Communications were a problem. Their tumble kept placing their ship between the antennae and what they were aiming at, until Prock jury-rigged a couple of attitude jets and smoothed it out. Even then their failing batteries could barely cut through the chatter of the magnetosphere, but a chance encounter with a passing Jovian weather satellite enabled them to boost signal and patch through briefly to Yoshitsune station on Europa.

The news, while it lasted, was still bad. If they could hold orbit around Jupiter for a while at Europa’s distance out, Europa would swing around enough for a Northern Hemisphere tanker, currently groundside at the station, to launch, slingshot around Europa, and attempt to pick them up. Other than that they were in the wrong place, at the wrong time, at the wrong speed. No one else, civilian or military, would be able to reach them before they spiraled in toward temperatures of fifty thousand degrees Fahrenheit and pressures of over three million atmospheres.

Just before communications had faded, Emerson had told Yoshitsune to launch that tanker and come get them. Thompson had just shaken his head and said sadly, “It’s not going to work, Emerson. We have enough reserve air to last that long, but we’ll be well past Europa’s orbit by the time they show up. We’ve got no power. We’re fried.”

It was the most anyone had said to him since they had come to. Williams was not speaking to him at all, and mostly had sat in silent gloom while he and the others had mechanically gone about trying to rectify their situation. Now it looked as though the other two were ready to join him, sit down and wait for oblivion. Emerson was just about out of patience with the lot of them.

“We’ve got meth, don’t we?” he asked.

Prock looked up. “Yeah, the fight didn’t last that long. We still have a couple of full tanks of methane.”

“And a lot of good they are, too,” reminded Thompson. “The propulsion secondaries are out and no way to fix them. I tried.”

“That’s true,” Emerson said, brightening with an idea, “but maybe if we—”

“Can it, Emerson!” Williams shouted, breaking his long silence. “Give it a rest. Your boy-scout optimism is making me sick. You’re not the den leader here anymore. Death has a way of evening out rank, and I don’t expect to be having to answer to command after today, so I’ll be hanged if I’m going to die listening to puke from you about how we’re still going to make it.” He glanced around at Thompson and Prock for support. “We are going to die, Emerson. And it’s your fault. You got Jackson killed—and now us, too.”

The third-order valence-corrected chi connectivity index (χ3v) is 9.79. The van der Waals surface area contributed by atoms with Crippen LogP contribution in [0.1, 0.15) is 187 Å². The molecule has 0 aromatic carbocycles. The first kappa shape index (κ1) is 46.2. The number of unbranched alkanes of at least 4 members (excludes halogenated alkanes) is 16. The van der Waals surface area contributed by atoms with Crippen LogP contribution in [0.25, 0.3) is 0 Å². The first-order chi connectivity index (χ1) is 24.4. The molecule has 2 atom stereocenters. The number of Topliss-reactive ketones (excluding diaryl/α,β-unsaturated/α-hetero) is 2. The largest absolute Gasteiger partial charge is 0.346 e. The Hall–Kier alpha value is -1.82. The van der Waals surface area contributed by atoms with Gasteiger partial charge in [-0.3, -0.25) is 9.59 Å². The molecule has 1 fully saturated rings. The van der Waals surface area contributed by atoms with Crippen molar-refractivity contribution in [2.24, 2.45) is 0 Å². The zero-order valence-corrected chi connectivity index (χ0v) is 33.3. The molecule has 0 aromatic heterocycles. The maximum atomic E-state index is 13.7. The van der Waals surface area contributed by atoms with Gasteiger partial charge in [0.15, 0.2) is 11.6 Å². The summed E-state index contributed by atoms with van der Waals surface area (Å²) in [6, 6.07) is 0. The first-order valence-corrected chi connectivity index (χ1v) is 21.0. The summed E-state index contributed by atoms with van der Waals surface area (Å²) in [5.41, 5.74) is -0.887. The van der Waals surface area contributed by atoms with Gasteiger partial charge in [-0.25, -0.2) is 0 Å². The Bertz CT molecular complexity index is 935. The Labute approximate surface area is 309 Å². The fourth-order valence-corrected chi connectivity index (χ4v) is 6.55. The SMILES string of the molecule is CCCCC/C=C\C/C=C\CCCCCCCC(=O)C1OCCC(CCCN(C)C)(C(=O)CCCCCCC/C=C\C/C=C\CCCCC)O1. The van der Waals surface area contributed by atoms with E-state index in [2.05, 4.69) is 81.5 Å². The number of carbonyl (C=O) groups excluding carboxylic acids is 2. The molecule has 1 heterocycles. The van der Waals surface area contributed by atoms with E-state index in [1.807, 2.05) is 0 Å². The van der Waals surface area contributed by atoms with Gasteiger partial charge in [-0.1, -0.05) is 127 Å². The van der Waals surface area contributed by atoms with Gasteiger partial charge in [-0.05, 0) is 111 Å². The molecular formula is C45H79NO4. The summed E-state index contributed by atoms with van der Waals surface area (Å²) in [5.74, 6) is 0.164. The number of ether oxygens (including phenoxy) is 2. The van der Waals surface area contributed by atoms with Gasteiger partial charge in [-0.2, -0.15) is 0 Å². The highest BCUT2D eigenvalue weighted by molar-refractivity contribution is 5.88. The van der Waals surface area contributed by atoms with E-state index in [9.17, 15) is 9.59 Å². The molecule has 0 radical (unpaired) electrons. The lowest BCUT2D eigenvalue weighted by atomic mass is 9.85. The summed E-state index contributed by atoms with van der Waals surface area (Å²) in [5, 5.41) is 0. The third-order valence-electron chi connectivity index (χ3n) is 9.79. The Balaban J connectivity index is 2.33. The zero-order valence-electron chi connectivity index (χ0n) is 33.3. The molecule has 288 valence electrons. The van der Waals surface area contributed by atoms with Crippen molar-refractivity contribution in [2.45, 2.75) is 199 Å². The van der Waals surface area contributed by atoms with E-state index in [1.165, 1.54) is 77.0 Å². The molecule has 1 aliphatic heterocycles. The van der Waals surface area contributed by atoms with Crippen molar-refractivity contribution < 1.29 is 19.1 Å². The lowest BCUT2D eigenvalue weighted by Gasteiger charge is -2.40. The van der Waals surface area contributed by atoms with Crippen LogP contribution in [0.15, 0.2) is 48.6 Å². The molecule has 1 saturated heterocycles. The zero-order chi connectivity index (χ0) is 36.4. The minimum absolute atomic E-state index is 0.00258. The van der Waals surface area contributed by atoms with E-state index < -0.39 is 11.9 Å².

Emerson was stunned. “Jackson killed? I was trying to save her. Risked all our necks to do it.”

“Then why didn’t you acknowledge Varick and send her to him when you had the chance?”

“Simple. Varick had been up from us but to the left. Jackson couldn’t go left. And besides, things were happening pretty fast. While Varick was calling us, most of the Fed ships between us and our reinforcements were rising to engage Varick’s sub-wing, leaving us what I hoped would be a comparatively free corridor of movement. Even if I could have taken her Varick’s way, it would have been into heavier fire.”

Williams seemed to crumble as he relived those final moments, but he was unrelenting. “You could have acknowledged and executed the order as best you could. Varick would have moved right to cover us.”

Emerson was mystified. “That is just what I did, stayed with Jackson, climbing up and right.”

Williams’s fury with him was unabated. “No it wasn’t!” he screamed. “You never acknowledged the order!”

Emerson was confused. Had he acknowledged the order? Maybe not. Things had been happening so fast that there had been no time for long explanations. But he couldn’t imagine why such a minor detail should matter. Then he saw it the way Williams must be seeing it.

Williams had been frantic to save Jackson. Varick had offered help. Varick was the best wing leader, and Williams’s friend. Williams wanted that help, but couldn’t deal directly with Varick to get it because the “new meat” kid was sitting in the pilot seat that should have gone to Williams. All Williams could do was keep firing, keep the Feds at bay, and listen. He’d kept waiting for the acknowledgment from Emerson that would bring Varick in on the problem, but it never came. In frustration, he had moved his hand from his controls to hit Emerson.

If he had kept both hands on the boards could he have intercepted that missile, or maybe kept the ship that fired it busy until they were past? There was no knowing, but the thought was a torture to Williams. He blamed himself for not blocking the shot that took Jackson out, but he blamed Emerson for making him miss that one all-important target and for all that had followed after that.